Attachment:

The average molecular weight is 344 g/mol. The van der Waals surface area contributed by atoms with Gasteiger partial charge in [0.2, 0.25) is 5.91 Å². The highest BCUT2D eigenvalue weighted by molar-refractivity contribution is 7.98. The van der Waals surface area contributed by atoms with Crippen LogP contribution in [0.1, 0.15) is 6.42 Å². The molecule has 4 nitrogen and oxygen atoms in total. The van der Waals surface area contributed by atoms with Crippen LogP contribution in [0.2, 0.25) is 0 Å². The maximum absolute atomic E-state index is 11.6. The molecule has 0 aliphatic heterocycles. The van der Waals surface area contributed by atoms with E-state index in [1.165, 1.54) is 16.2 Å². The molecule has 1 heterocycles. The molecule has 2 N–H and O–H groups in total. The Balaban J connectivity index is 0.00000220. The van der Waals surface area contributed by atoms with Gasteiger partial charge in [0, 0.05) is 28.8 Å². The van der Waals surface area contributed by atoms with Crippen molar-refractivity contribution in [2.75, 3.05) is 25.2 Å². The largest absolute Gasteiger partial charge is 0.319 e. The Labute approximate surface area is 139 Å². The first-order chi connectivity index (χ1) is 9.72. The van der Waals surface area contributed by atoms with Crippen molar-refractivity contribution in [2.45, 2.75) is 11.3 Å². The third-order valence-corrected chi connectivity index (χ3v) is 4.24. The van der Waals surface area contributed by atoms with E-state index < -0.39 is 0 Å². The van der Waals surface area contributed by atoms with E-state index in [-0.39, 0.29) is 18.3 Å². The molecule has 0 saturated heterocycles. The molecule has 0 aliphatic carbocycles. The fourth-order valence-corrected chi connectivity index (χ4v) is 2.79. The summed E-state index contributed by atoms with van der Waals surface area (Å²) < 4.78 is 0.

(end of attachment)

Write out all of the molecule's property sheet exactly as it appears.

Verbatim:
The average molecular weight is 344 g/mol. The van der Waals surface area contributed by atoms with Gasteiger partial charge in [0.2, 0.25) is 5.91 Å². The highest BCUT2D eigenvalue weighted by molar-refractivity contribution is 7.98. The van der Waals surface area contributed by atoms with Crippen LogP contribution in [0.1, 0.15) is 6.42 Å². The molecule has 4 nitrogen and oxygen atoms in total. The van der Waals surface area contributed by atoms with Crippen LogP contribution in [0.2, 0.25) is 0 Å². The maximum absolute atomic E-state index is 11.6. The molecule has 0 aliphatic heterocycles. The van der Waals surface area contributed by atoms with E-state index in [1.165, 1.54) is 16.2 Å². The molecule has 1 heterocycles. The molecule has 2 N–H and O–H groups in total. The Balaban J connectivity index is 0.00000220. The van der Waals surface area contributed by atoms with Gasteiger partial charge in [0, 0.05) is 28.8 Å². The van der Waals surface area contributed by atoms with Crippen molar-refractivity contribution in [2.75, 3.05) is 25.2 Å². The largest absolute Gasteiger partial charge is 0.319 e. The Labute approximate surface area is 139 Å². The first-order chi connectivity index (χ1) is 9.72. The van der Waals surface area contributed by atoms with Crippen molar-refractivity contribution in [2.45, 2.75) is 11.3 Å². The third-order valence-corrected chi connectivity index (χ3v) is 4.24. The van der Waals surface area contributed by atoms with E-state index < -0.39 is 0 Å². The van der Waals surface area contributed by atoms with E-state index in [-0.39, 0.29) is 18.3 Å². The molecule has 0 saturated heterocycles. The molecule has 0 aliphatic carbocycles. The fourth-order valence-corrected chi connectivity index (χ4v) is 2.79. The summed E-state index contributed by atoms with van der Waals surface area (Å²) < 4.78 is 0.